The scene behind the scenes of gangsta rap
By ASSOCIATED PRESS
Published September 6, 2006
NEW YORK - When Jerry Heller met Eric "Eazy-E" Wright on March 3, 1987, he knew that the diminutive, Jheri-curled dude with a roll of cash stuffed into his sock would change the music world.
Eazy was the founder of Ruthless Records and creator of the prototype gangsta rap group, N.W.A. Heller was a music industry veteran who had represented artists from Elton John to Marvin Gaye. With Eazy running the "show" and Heller handling the "business," N.W.A. - and gangsta rap - exploded into a global force.
Now, 11 years after Eazy died of AIDS, Heller, 65, has written Ruthless, a memoir detailing how Eazy, Ice Cube, Dr. Dre and MC Ren formed N.W.A., and how an ambitious security guard named Suge Knight broke up the platinum-selling crew.
What kind of person was Eazy-E?
Eazy was an exceptional human being. He was a visionary. He was very Machiavellian; he understood power and how to use it. He was a good-hearted guy, a good father, just an exemplary human being. I couldn't be any prouder of him than if he had been my blood son. It's amazing that we could have this relationship because we're so different. He told me I was the first white person he ever met not in a police uniform or collecting rent. I miss him very much.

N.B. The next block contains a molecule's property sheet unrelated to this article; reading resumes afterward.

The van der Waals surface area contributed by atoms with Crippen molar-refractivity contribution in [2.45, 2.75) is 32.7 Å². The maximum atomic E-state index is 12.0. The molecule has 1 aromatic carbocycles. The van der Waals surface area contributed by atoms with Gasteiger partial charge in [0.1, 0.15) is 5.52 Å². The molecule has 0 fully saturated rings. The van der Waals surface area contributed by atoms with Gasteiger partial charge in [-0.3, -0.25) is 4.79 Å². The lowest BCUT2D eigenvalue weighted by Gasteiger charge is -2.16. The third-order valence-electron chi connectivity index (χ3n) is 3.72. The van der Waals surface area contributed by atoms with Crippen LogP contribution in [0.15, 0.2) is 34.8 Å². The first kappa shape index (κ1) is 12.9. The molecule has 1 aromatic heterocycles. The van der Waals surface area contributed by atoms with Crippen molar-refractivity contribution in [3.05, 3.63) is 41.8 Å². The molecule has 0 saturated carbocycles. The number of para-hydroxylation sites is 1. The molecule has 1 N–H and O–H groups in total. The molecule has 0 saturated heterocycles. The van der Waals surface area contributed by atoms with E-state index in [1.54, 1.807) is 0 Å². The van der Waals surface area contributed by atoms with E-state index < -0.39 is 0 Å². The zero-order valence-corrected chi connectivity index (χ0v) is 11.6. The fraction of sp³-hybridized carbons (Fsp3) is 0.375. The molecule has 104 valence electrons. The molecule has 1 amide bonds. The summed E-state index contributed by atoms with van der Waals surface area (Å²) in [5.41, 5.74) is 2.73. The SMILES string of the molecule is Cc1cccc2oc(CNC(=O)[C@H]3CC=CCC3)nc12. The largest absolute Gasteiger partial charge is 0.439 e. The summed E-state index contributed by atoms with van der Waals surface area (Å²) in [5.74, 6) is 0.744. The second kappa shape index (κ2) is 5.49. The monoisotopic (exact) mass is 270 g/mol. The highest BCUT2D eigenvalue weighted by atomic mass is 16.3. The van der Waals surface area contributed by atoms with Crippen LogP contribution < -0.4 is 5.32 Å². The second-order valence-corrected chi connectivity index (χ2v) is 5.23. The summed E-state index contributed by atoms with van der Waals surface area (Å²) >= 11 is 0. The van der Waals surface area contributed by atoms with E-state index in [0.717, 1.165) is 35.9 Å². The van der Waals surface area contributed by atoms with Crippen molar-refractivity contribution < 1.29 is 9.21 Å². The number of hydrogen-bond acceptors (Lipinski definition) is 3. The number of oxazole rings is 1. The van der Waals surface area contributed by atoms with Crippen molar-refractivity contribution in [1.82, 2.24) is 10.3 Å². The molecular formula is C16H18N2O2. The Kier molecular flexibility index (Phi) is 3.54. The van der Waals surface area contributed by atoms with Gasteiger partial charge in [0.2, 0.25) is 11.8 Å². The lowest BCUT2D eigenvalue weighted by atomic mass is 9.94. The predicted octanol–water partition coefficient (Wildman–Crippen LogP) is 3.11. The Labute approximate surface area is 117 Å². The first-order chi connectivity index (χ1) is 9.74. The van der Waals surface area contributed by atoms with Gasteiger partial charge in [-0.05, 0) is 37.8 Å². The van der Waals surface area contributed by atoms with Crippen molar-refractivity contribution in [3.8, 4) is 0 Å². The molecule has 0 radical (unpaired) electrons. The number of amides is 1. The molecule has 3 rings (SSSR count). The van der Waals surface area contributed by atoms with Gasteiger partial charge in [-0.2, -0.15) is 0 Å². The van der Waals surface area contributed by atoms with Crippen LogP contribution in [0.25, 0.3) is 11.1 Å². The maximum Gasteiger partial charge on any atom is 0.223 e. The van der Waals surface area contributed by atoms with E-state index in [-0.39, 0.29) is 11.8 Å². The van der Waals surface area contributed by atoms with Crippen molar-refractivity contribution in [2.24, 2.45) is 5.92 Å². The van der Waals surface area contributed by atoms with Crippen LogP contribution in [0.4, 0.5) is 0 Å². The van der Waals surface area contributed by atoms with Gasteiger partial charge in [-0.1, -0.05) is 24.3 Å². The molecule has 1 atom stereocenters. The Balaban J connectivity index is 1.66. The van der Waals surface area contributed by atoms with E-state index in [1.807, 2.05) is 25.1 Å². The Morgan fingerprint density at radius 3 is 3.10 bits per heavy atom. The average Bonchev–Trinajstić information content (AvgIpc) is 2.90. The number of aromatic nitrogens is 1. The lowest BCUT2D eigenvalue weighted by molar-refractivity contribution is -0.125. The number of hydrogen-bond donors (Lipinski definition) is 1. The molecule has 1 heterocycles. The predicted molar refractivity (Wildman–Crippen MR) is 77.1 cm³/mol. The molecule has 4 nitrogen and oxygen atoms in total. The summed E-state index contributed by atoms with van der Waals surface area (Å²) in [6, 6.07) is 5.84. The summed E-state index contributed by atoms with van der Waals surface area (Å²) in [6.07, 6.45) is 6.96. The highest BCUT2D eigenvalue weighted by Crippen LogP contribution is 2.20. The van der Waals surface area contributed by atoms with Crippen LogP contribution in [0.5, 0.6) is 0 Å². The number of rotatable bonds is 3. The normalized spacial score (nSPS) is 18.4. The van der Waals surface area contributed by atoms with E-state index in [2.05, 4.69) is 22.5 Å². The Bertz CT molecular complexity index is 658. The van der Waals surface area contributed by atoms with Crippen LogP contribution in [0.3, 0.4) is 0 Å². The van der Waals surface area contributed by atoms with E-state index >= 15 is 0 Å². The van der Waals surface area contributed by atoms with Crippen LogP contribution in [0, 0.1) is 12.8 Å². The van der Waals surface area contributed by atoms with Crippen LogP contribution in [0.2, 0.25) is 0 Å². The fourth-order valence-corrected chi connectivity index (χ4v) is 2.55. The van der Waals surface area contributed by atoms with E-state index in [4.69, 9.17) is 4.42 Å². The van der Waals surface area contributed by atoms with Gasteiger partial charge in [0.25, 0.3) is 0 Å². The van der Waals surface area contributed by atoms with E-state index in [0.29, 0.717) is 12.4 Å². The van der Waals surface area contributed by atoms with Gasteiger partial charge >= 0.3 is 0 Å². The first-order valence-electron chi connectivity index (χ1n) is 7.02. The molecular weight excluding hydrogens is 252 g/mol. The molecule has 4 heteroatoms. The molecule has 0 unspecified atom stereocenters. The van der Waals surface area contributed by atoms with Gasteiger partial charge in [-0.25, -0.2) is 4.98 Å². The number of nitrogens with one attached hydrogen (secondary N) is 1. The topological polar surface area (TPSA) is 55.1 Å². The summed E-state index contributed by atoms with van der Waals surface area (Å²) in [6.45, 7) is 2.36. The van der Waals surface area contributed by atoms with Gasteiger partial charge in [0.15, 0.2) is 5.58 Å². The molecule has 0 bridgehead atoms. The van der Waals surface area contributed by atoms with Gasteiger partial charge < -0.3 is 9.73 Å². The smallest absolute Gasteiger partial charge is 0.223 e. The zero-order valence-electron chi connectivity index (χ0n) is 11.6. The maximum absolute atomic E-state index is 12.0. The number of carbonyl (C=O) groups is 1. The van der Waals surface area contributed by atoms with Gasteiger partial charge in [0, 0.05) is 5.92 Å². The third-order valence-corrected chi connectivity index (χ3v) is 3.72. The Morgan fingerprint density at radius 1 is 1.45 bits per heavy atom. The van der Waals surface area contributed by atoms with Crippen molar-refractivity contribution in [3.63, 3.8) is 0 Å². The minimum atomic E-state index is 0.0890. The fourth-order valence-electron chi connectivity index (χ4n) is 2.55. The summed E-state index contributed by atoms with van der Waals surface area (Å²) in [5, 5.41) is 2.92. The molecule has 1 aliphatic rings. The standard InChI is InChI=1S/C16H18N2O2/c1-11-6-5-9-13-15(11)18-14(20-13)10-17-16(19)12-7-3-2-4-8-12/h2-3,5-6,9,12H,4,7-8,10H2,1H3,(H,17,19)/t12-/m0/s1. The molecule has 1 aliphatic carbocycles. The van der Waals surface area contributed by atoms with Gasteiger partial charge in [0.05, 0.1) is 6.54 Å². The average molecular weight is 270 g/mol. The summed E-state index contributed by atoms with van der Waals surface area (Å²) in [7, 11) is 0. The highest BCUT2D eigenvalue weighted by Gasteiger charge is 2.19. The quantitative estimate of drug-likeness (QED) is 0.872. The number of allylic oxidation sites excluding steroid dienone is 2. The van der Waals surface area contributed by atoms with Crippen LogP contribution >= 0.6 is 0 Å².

With all the bad stuff Eazy boasted about in his music, how can you say he was a good person?
I have no proof that he was ever a drug dealer. I'm not sure if he was or he wasn't. I know that it was good for the Ruthless image, the Ruthless persona, so maybe that's why he adopted that.
C'mon, man . . .
He certainly never (dealt drugs) at Ruthless. It wasn't a part of our lives. Now, if you want to talk about how somebody who espoused this kind of brutal misogynistic music could be a good person, well, this was the voice of our inner cities that most white people had never come across. To the guys in Ruthless, this was the reality of their way of life. This is the way they grew up, the way things were.
What did you think that day you first met Eazy and he played you his song Boyz-n-the-Hood?
It just totally blew me away. It was a combination of the Last Poets, Black Panthers, Gil Scott Heron and the Rolling Stones. If I wasn't so old, I would have been able to relate to it. I thought: This is the most important music I've heard since the beginning of rock 'n' roll.
[Last modified September 6, 2006, 05:54:45]
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